The role of pre-rolls in the consumer journey

youtube_frustrations

I’ve just come out of great session at Google HQ down-under. I’ve been one of the lucky few to see the first study in Australia around the effectiveness of pre-roll and their impact on lowering CPAs.  And I’m not talking CPA as in Cost Per Action, I’m talking the holy grail of Cost Per Acquisition; real buyable things, people who’ve been actively influenced to go and purchase items, expressly because they’ve seen an ad on youtube in the last 30 days.

The study has been conducted in the US a number of times, and we’ve seen broad benchmarks of 5-25% increased probability to purchase after seeing a pre-roll. Interestingly the Australian results are starting to show even higher results of 25-30%^.  As this is the first study, it is impossible for us to conclude higher de-facto effectiveness of pre-rolls in Australia.  But, at the very least we can confirm a positive impact on the consumer journey – another clear win for video!

We also saw that a greater frequency than one proved to be more effective (naturally! who listens the first time around anyway?). But we are yet to see where that tipping point of diminishing returns is; it will be interesting to see if it follows the golden rule of 3 we see across TV.

Speaking of TV, we know that digital is not a silo. We know it amplifies the effect of more tradition medias of  television, print, direct mail, and word of mouth.^^ We also know that the consumer journey is no longer a linear path, but more of a flight map.  Where people jump back and forth between different sources before landing on a purchase decision.  The question is, which sources can we effectively influence?  And, what is the most effective

way to engage with each of these mediums?  We know digital is playing an increasingly important role. In fact, last year Deloitte reported that 36c in every dollar spent in the US was influenced by digital. They forecast that will have by now increased to 50c in the dollar, or $1.5 trillion of total store sales.` However, not all digital ads were created equal.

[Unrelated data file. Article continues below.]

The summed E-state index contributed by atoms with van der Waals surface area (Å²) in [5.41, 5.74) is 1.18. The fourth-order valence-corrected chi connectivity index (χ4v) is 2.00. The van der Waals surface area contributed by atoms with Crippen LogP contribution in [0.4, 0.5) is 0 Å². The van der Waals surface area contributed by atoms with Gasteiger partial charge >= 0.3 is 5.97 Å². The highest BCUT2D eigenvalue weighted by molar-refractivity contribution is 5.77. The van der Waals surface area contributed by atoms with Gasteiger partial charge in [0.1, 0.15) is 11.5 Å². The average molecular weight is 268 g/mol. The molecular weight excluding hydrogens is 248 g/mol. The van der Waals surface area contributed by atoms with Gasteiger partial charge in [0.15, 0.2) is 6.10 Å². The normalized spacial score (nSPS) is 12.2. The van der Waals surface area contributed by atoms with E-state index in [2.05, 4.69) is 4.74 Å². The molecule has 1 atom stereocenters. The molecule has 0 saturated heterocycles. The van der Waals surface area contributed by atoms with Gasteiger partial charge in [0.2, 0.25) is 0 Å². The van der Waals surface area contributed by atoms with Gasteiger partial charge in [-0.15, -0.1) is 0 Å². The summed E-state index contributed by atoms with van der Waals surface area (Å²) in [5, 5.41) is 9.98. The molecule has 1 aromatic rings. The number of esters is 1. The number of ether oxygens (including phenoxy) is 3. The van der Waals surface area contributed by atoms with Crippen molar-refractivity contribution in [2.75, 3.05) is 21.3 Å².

Studies show that ads placed in areas where there is less psychological noise are recalled better than equivalents in general media.` `  Perhaps the pre-roll falls into this category?  The 15” to 30” spots certainly captures our attention until we have the opportunity to skip.  We are naturally viewing that frame and waiting for the moment when the content we really want to see starts. This means that we are more receptive to listen to the ad, and take action if it’s relevant to us.

Skip-able ads also appeal to us more.` ` ` Google’s studies in 2010 when it first introduced TrueView, the skippable ad format, showed that viewers had an (understandably!) strong preference for ads that they could skip.  In a cluttered world where brands need to interrupt less and help more, this is an important brand equity win.  After all, who wants to be the brand that stops people from getting at what they want? As one respondent stated:

“Usually if an ad is interesting or relevant I will not use the skip feature because I’m genuinely interested in the content of the ad but if it is neither relevant nor interesting, then I don’t feel like I should be forced to watch the duration of a lame ad.” *

True that.

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Notes:

^When compared to control group that did not see pre-roll.  Purchases only measured if occurred within 30 days of seeing pre-roll.  Sample size of 7,000.  Audience not tested as representative.

^^ Fulgoni, ‘Omni-Channel Retail Insights and the Consumer’s Path-to-Purchase: How Digital Has Transformed the Way People Make Purchasing Decisions’ Journal of Advertising Research, 54(2)  2014, pp.377-380

Deloitte. “Digital Influences More Than $1 Trillion in Retail Store Sales.” Deloitte, April 28, 2014. Retrieved 20th February, 2015 from http://www2.deloitte.com/us/en/pages/about-deloitte/articles/press-releases/digital-influences-in-retail-store-sales.html

` ` Studies show that ads placed in environments like computer and video games, cinemas are recalled better than equivalents in general media.  Philport and Arbitter, ‘ Advertising brand communications styles in established media and the Internet’, Journal of Advertising Research, 37(2) March – April 1997, pp.68-76

` ` `  Pashkevich et.al ‘ Empowering Online Advertisements by Empowering Viewers with the Right to Choose‘ Journal of Advertising Research, 52(4) 2012, pp. 65-71

* ibid. p.67

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